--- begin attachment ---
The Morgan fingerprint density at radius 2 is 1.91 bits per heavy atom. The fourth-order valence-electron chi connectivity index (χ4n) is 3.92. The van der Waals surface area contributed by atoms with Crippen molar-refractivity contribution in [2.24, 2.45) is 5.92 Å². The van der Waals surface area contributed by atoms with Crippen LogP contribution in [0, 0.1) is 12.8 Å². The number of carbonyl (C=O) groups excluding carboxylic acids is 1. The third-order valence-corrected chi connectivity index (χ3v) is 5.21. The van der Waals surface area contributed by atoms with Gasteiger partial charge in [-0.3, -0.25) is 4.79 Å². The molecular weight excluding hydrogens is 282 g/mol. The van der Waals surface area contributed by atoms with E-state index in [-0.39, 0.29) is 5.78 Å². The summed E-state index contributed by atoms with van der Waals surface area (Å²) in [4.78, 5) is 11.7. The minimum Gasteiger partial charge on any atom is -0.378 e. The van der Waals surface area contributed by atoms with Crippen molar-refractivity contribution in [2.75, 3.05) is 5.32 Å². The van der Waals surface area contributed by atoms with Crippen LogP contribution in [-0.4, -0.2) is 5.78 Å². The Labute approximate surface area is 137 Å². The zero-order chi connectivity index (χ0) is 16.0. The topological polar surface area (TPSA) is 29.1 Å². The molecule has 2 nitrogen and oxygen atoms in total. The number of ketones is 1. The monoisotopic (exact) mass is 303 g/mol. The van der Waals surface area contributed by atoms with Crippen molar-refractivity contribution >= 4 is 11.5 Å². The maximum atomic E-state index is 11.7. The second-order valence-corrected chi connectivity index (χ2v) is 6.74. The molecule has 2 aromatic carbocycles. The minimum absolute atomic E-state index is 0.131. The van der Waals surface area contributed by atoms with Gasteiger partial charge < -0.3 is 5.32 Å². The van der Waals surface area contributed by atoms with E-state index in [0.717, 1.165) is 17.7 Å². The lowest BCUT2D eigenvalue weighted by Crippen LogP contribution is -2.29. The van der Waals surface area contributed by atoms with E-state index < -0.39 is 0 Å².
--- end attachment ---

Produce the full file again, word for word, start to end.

The Morgan fingerprint density at radius 2 is 1.91 bits per heavy atom. The fourth-order valence-electron chi connectivity index (χ4n) is 3.92. The van der Waals surface area contributed by atoms with Crippen molar-refractivity contribution in [2.24, 2.45) is 5.92 Å². The van der Waals surface area contributed by atoms with Crippen LogP contribution in [0, 0.1) is 12.8 Å². The number of carbonyl (C=O) groups excluding carboxylic acids is 1. The third-order valence-corrected chi connectivity index (χ3v) is 5.21. The van der Waals surface area contributed by atoms with Gasteiger partial charge in [-0.3, -0.25) is 4.79 Å². The molecular weight excluding hydrogens is 282 g/mol. The van der Waals surface area contributed by atoms with E-state index in [-0.39, 0.29) is 5.78 Å². The summed E-state index contributed by atoms with van der Waals surface area (Å²) in [4.78, 5) is 11.7. The minimum Gasteiger partial charge on any atom is -0.378 e. The van der Waals surface area contributed by atoms with Crippen molar-refractivity contribution in [2.75, 3.05) is 5.32 Å². The van der Waals surface area contributed by atoms with Crippen LogP contribution in [-0.4, -0.2) is 5.78 Å². The Labute approximate surface area is 137 Å². The zero-order chi connectivity index (χ0) is 16.0. The topological polar surface area (TPSA) is 29.1 Å². The molecule has 2 nitrogen and oxygen atoms in total. The number of ketones is 1. The monoisotopic (exact) mass is 303 g/mol. The van der Waals surface area contributed by atoms with Crippen molar-refractivity contribution >= 4 is 11.5 Å². The maximum atomic E-state index is 11.7. The second-order valence-corrected chi connectivity index (χ2v) is 6.74. The molecule has 2 aromatic carbocycles. The minimum absolute atomic E-state index is 0.131. The van der Waals surface area contributed by atoms with Gasteiger partial charge < -0.3 is 5.32 Å². The van der Waals surface area contributed by atoms with E-state index in [0.717, 1.165) is 17.7 Å². The lowest BCUT2D eigenvalue weighted by Crippen LogP contribution is -2.29. The van der Waals surface area contributed by atoms with E-state index < -0.39 is 0 Å².